The U.S. Court of Appeals for the Ninth Circuit, in Johnson v. Poway Unified School District, yesterday issued a decision that answers numerous questions bearing on the First Amendment free speech rights of high school teachers. At the core of Johnson is the extent to which high school teachers’ expression to students in the course of instruction is protected by the First Amendment.
The facts of Johnson are as follows. The Poway Unified School District allowed teachers to place posters and other materials on the walls of their classrooms conveying messages completely of the individual teacher’s choosing. Examples included anti-war materials and posters of rock musicians Nirvana, Bruce Springsteen, and the Beatles. Some of the materials appeared to pertain to religion, including: a 35 to 40-foot long string of Tibetan prayer flags with writings in Sanskrit and images of Buddha; a poster of John Lennon and the lyrics to the song “Imagine” (which at one point asks listeners to imagine a world with “no religion”); a poster of Buddhist leader the Dalai Lama; and posters of Muslim minister Malcolm X.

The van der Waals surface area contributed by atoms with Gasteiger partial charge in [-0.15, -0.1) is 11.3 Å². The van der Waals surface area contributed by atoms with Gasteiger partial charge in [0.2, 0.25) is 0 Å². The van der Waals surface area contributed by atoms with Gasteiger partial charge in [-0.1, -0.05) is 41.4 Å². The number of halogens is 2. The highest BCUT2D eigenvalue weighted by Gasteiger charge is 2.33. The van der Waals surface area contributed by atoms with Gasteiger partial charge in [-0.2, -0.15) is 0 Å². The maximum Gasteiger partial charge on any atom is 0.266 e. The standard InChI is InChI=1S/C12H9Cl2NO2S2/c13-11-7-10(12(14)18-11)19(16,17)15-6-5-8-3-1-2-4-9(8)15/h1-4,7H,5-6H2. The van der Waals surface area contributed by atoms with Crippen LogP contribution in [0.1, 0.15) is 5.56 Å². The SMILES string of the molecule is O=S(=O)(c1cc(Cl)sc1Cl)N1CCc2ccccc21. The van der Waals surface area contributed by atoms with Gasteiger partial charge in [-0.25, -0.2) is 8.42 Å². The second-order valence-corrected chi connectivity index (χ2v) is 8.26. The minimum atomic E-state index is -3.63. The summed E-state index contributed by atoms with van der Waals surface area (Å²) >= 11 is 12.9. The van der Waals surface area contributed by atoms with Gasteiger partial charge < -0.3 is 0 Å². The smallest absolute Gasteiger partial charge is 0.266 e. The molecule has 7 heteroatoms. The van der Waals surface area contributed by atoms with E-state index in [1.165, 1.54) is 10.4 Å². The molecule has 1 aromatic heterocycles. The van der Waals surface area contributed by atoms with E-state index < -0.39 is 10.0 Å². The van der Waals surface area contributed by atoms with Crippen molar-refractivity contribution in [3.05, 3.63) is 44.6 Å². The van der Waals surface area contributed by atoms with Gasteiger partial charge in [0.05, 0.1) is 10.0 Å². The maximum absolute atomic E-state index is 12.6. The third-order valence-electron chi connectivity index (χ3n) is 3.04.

Bradley Johnson, a math teacher, maintained in his classroom two banners, each approximately seven feet wide and two feet tall. One, striped in red, white and blue, contained the phrases: “In God We Trust,” “One Nation Under God,” “God Bless America,” and “God Shed His Grace On Thee.” A second banner quoted from the Declaration of Independence by stating “All Men Are Created Equal, They Are Endowed By Their Creator,” and placed the word “Creator” in all uppercase letters. Johnson had taught at the school for 30 years. The first banner had been in his classroom for 25 years, and the second for 17 years.
In 2007, the District, concerned about a violation of principles of separation of church and state ordered that Johnson remove the banners. Johnson sued alleging his First Amendment free speech rights had been violated.
The trial court agreed with Johnson, and granted his motion for summary judgment. It did so by applying First Amendment “forum analysis,” specifically by determining that once the District had allowed teachers free reign to express themselves through posters and other expression on their classroom walls, the District could not then pick and choose what teachers could express.